7.                  Plans to address the problem of citizen security in the region must be premised –always and without exception- upon the international law of human rights and international humanitarian law.   For example, for concrete measures like modernizing law enforcement institutions, the emphasis must be on training in human rights, the adoption of international treaties on the subject, and the compulsory standards that those charged with the vital role of protecting citizen security must follow. The Commission has consistently recommended to the member States to take measures to teach human rights.  Such measures serve a variety of purposes, among them, preventing a recurrence of abuses of authority by agents of the State and instilling a culture of respect for human rights not just in law enforcement institutions but in the general public as well. The states themselves have recognized the importance of “the cross-cutting integration of the provisions of international law in the institutional culture, doctrine, education, training and actions of the security forces.”[2]


8.                  In every democratic State, law enforcement plays a critical role in protecting citizens, their rights and their property. Accordingly, members States must pay particular attention to the training given to law-enforcement agents so that, educated in the provisions of the international law of human rights, they are able to perform their functions properly, reliably and constructively, with a view to restoring order in society.  Similarly, enhanced professionalism and greater respect for human rights by law enforcement officers will help restore the citizenry’s trust and confidence in its public officials and create an atmosphere conducive to peaceful coexistence. 


9.                  The concern to address the problems of citizen security better and more effectively is reflected in various OAS initiatives, among them the First Meeting of Ministers Responsible for Public Security in the Americas, held in Mexico City, October 7 and 8, 2008, where a Commitment to Public Security in the Americas was adopted.[3]  In that document, the ministers recognized that public security is the exclusive duty and obligation of the State, and highlighted the role that full respect for human rights and, especially, promotion of education, health and socio-economic development play in improving security conditions. In the Commitment, the member States also emphasized the need to promote and strengthen citizen and community involvement in the execution of public security plans and programs.


10.              Given the obvious impact that citizen-security problems have on full observance of human rights, and in order to contribute to the public policy debate in this area, the Inter-American Commission is currently preparing a report on the interrelationship between citizen security and human rights. The study’s main objective is to help improve citizen security in the Americas, and specifically to identify and explain the applicable standards in this area so as to be able to make recommendations to the OAS member States on the adoption of effective policies in citizen security that are respectful of human rights.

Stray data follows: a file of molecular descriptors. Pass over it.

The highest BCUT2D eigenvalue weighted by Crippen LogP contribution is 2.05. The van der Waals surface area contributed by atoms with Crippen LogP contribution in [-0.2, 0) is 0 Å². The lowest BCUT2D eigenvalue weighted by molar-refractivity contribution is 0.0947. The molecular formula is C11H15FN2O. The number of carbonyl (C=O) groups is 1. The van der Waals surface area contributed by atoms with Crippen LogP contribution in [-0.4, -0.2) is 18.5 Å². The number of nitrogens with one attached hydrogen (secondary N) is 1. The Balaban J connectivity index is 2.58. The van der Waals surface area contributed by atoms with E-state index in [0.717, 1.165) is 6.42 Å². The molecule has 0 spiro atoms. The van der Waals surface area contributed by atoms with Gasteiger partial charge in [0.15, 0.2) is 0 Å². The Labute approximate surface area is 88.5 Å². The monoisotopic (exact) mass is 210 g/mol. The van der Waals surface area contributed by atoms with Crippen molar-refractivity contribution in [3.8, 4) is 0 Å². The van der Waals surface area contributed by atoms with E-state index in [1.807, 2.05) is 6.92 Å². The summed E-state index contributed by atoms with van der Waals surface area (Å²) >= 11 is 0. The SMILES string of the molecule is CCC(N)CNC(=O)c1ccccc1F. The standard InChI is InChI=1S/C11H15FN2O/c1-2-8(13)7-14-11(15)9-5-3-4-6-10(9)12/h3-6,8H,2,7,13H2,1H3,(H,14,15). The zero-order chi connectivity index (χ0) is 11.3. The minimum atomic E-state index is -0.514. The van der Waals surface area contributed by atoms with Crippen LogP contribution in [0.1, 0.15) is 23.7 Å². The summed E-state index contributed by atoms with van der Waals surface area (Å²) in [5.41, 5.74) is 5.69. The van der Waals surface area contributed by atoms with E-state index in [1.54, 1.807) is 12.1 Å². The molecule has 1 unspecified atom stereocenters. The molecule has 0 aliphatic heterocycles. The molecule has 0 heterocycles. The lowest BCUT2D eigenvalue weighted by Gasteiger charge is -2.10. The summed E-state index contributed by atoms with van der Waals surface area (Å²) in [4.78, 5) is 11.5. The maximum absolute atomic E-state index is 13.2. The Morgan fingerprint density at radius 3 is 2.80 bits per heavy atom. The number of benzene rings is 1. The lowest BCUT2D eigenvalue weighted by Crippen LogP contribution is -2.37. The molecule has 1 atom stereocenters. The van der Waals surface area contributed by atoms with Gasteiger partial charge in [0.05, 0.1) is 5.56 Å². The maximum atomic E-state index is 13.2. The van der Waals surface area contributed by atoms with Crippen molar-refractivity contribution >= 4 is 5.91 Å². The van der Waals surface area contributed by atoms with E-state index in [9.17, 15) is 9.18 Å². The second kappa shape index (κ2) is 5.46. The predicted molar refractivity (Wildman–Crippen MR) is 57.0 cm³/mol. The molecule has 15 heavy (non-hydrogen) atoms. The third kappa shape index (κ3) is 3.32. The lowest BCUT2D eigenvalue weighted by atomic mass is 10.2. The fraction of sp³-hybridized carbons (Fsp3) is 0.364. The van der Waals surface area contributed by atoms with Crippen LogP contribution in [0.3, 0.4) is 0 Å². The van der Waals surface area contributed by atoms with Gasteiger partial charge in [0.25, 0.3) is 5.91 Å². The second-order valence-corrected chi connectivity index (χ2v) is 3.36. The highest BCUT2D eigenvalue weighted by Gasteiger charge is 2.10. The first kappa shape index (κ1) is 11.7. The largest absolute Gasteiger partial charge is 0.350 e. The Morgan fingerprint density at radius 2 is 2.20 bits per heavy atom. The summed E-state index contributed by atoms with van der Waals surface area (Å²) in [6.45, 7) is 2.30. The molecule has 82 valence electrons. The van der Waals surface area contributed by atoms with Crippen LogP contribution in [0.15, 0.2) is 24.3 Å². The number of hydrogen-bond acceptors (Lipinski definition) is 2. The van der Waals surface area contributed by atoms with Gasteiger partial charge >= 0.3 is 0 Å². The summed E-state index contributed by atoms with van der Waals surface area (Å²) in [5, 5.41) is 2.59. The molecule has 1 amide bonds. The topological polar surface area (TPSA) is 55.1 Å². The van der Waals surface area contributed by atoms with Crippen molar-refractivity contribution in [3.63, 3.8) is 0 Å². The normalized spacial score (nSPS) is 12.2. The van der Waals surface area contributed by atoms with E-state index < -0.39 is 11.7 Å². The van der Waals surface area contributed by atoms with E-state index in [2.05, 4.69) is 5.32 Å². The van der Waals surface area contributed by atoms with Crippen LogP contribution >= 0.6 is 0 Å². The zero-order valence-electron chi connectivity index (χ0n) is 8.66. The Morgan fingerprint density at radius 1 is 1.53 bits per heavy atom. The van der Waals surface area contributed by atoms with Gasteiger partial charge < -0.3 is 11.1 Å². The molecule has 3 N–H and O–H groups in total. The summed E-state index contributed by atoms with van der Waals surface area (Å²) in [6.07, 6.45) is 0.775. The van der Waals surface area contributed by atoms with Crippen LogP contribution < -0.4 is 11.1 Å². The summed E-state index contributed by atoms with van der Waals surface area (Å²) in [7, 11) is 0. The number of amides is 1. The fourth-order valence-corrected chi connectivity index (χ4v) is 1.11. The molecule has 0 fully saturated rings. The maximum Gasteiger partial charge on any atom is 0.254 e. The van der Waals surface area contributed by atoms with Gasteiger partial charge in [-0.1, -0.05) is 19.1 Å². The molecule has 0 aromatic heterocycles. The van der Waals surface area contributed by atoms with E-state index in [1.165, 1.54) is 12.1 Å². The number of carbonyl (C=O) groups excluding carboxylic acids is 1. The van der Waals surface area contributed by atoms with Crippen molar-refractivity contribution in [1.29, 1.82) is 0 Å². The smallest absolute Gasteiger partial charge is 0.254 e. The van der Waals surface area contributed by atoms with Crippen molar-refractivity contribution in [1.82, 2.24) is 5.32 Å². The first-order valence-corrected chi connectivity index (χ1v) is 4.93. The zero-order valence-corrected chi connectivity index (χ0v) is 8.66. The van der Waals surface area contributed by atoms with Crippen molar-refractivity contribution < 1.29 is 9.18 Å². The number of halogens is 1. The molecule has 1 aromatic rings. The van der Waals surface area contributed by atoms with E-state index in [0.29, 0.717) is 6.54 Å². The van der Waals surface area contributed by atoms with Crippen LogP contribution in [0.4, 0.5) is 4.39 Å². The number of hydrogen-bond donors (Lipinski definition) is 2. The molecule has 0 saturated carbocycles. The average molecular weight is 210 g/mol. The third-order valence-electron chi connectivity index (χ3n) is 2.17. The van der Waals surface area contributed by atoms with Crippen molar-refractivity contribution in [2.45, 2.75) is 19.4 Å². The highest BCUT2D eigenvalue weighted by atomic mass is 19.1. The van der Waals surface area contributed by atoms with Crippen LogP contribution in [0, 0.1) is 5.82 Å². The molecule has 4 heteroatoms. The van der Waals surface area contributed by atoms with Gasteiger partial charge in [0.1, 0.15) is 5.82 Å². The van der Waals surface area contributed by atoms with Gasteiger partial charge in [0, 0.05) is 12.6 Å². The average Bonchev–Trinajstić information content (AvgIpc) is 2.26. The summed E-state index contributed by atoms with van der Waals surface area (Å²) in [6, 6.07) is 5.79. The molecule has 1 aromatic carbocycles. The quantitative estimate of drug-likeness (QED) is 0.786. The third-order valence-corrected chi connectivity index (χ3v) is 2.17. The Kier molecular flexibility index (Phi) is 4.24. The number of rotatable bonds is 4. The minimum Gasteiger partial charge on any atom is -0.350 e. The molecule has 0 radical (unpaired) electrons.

11.              The commitment of the states to creating the security conditions that will enable all persons to enjoy their rights to the fullest, as part of a comprehensive policy to afford equal access to education, health, jobs, and the citizens’ active participation in designing and implementing these policies, should become a priority in the region. The Commission will continue its work of promotion and protection of human rights and will monitor these processes so that the ideals proclaimed 60 years ago become a reality in the hemisphere.


12.              Likewise, in 2009 we will be celebrating the 50th anniversary of the Inter-American Commission on Human Rights. The anniversary undoubtedly offers an excellent opportunity to undertake a in-depth evaluation of the current situation of human rights in the region and on the specific measures required to strengthen the Inter-American system of human rights. For that purpose, the Commission makes itself available to the States and civil society to facilitate a constructive dialogue among the different stakeholders in the system. The results of this dialogue will be included in the IACHR annual report for 2009.

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[1] Bernardo Kliksberg, Mitos y realidades sobre la criminalidad en América Latina: Algunas anotaciones estratégicas sobre cómo enfrentarla y mejorar la cohesión social, Fundación Internacional y para Iberoamérica de Administración y Políticas Públicas – FIIAPP- (2007), pp. 5-6.

[2]  “Commitment to Public Security in the Americas”, adopted at the First Meeting of Ministers Responsible for Public Security in the Americas, OEA/Ser.K/XLIX.1 MISPA/Doc. 7/08 rev.3, October 8, 2008.

[3]  Idem.